Cool Cat
Looney Tunes character
First appearanceCool Cat (1967)
Created byAlex Lovy
Designed byJaime Diaz
Voiced byLarry Storch (1967–1969)
Joe Alaskey (1996)
Jim Cummings (1999–present)
Eric Bauza (2018)
In-universe information
SpeciesBengal tiger

Cool Cat is a fictional cartoon character created by director Alex Lovy for Warner Bros.-Seven Arts Animation.[1] He was the final star of the original Warner Bros. theatrical cartoons.[2] His first appearance was in an eponymous short in 1967.[3] He was voiced by Larry Storch. Robert McKimson took over as director for the last two cartoons in this series.

In 1967, Jack L. Warner reorganized the Warner Bros. animation department, and hired Lovy away from Hanna-Barbera Productions to handle Warner's last two classic characters (Daffy Duck, Speedy Gonzales) and create some new cartoon series. The two series that Lovy developed were Cool Cat and Merlin the Magic Mouse.[4]


Cool Cat is a hip Bengal tiger (whose design was very similar to that of The Pink Panther and Snagglepuss) who wore a stylish green beret and scarf. Unlike most other Looney Tunes characters, Cool Cat was unapologetically a product of his time. He spoke in 1960s-style beatnik slang and acted much like a stereotypical laid back 1960s teenager — he was often seen strumming a guitar or traveling cross-country in his dune buggy. One cartoon — McKimson's Bugged by a Bee — depicted him as an alumnus of "Disco Tech" playing varsity football against the long-haired team from "Hippie University".

However, most of Cool Cat's cartoons dealt with his encounters with Colonel Rimfire (also voiced by Storch), a fussy, British-accented big-game hunter armed with a blunderbuss. Rimfire essentially acted as the Elmer Fudd to Cool Cat's Bugs Bunny, but was used only by Lovy. Cool Cat bears the distinction of starring in the very last cartoon produced at the original Warner Bros. Cartoons studio prior to its shutdown: Injun Trouble in 1969.

His cartoons can easily be distinguished from most of the other Looney Tunes cartoons, as they feature an updated Looney Tunes logo with stylized animation, a 1967 remix of "The Merry-Go-Round Broke Down" by William Lava, and featuring the then-current Warner Bros.-Seven Arts logo (a combination of a simple W and 7 inside a stylized shield outline).

Cool Cat reappeared later in The Sylvester & Tweety Mysteries TV series, for which he was voiced by Joe Alaskey. He made brief cameos in most, if not all of the episodes, appearing on posters in the background, walking by in street scenes, etc. His appearances aren't entirely overlooked by the cast, as Tweety once responded to Cool Cat's appearance in the episode “Good Bird Hunting” with "You realize we had to stick this guy in someplace."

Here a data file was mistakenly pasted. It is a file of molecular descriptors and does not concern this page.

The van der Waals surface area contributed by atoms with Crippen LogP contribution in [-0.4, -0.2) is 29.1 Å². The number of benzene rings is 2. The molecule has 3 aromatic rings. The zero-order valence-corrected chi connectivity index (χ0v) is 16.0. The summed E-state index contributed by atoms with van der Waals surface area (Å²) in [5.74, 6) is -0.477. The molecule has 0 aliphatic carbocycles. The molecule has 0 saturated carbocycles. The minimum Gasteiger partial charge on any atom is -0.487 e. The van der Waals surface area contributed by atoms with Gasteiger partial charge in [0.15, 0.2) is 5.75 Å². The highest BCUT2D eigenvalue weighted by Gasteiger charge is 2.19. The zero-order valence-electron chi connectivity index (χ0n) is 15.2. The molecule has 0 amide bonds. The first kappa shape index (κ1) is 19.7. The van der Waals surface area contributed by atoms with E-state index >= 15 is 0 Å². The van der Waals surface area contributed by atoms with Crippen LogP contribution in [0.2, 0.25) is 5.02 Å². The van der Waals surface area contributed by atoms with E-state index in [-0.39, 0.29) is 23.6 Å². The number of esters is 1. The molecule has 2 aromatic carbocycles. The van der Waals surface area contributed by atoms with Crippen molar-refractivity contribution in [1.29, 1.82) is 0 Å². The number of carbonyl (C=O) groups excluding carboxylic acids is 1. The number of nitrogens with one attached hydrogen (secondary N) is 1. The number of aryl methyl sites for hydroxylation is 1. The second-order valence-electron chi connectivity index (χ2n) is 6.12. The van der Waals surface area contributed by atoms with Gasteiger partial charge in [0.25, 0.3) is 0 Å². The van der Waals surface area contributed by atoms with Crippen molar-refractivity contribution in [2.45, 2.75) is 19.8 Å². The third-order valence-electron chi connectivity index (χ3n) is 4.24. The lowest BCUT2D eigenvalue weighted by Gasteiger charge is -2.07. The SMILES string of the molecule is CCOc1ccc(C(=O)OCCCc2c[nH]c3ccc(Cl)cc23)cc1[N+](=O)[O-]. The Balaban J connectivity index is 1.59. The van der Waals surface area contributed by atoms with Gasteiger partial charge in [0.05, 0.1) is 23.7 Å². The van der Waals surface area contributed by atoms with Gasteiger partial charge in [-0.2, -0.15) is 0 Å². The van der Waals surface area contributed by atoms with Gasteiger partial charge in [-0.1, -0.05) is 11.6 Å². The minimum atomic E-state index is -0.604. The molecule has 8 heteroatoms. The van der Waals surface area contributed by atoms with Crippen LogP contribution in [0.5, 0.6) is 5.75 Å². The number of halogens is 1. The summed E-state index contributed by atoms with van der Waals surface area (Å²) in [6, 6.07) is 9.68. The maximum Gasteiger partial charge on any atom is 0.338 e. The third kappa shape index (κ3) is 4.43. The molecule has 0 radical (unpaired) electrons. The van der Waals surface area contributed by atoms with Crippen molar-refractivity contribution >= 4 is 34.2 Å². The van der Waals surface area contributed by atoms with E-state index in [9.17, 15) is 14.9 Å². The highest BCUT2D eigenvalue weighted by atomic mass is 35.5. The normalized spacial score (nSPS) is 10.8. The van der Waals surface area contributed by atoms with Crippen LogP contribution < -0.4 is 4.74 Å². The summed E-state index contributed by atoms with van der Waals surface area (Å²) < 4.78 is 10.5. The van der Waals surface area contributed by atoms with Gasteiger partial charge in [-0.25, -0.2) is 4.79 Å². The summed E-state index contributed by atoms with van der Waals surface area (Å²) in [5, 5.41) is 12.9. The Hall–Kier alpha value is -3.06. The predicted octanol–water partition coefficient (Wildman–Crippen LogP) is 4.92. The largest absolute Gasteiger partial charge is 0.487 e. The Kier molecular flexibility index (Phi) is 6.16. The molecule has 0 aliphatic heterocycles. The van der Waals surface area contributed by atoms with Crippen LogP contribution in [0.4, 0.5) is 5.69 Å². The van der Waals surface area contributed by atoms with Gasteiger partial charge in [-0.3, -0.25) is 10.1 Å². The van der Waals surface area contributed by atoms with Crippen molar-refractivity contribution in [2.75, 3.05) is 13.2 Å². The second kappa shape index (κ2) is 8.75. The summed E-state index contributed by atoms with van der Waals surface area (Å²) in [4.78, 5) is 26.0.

Cool Cat and Colonel Rimfire both appear in the 2000 direct-to-video movie Tweety's High-Flying Adventure which Colonel Rimfire had a major role which Granny makes a bet with him to see if Tweety is smarter than felines by touring the world and collecting 80 cats' pawprints in 80 days, while Cool Cat makes a cameo appearance where it is revealed that he was disguised as one of the members of the club Granny and Colonel Rimfire are members of. Cool Cat was voiced by Jim Cummings and Colonel Rimfire was voiced by Joe Alaskey.

He later appears in the Looney Tunes Cartoons short "Happy Birthday Bugs Bunny!" in the opening crowd shot.

Cool Cat, Colonel Rimfire, Merlin the Magic Mouse, and Spooky the Ghost are the only W-7 Arts characters to make any further appearances, beyond the classic era shorts, to date.

Cool Cat appears in Tiny Toons Looniversity.[5]



  1. ^ Markstein, Don. "Cool Cat". Don Markstein's Toonopedia. Retrieved 14 April 2020.
  2. ^ Lenburg, Jeff (1999). The Encyclopedia of Animated Cartoons. Checkmark Books. p. 69. ISBN 0-8160-3831-7. Retrieved 6 June 2020.
  3. ^ Beck, Jerry; Friedwald, Will (1989). Looney Tunes and Merrie Melodies: A Complete Illustrated Guide to the Warner Bros. Cartoons. Henry Holt and Co. p. 362. ISBN 0-8050-0894-2.
  4. ^ Maltin, Leonard (1987). Of Mice and Magic: A History of American Animated Cartoons (Revised ed.). Plume. p. 276. ISBN 0-452-25993-2.
  5. ^ "Tiny Toons Looniversity Review". 4 September 2023.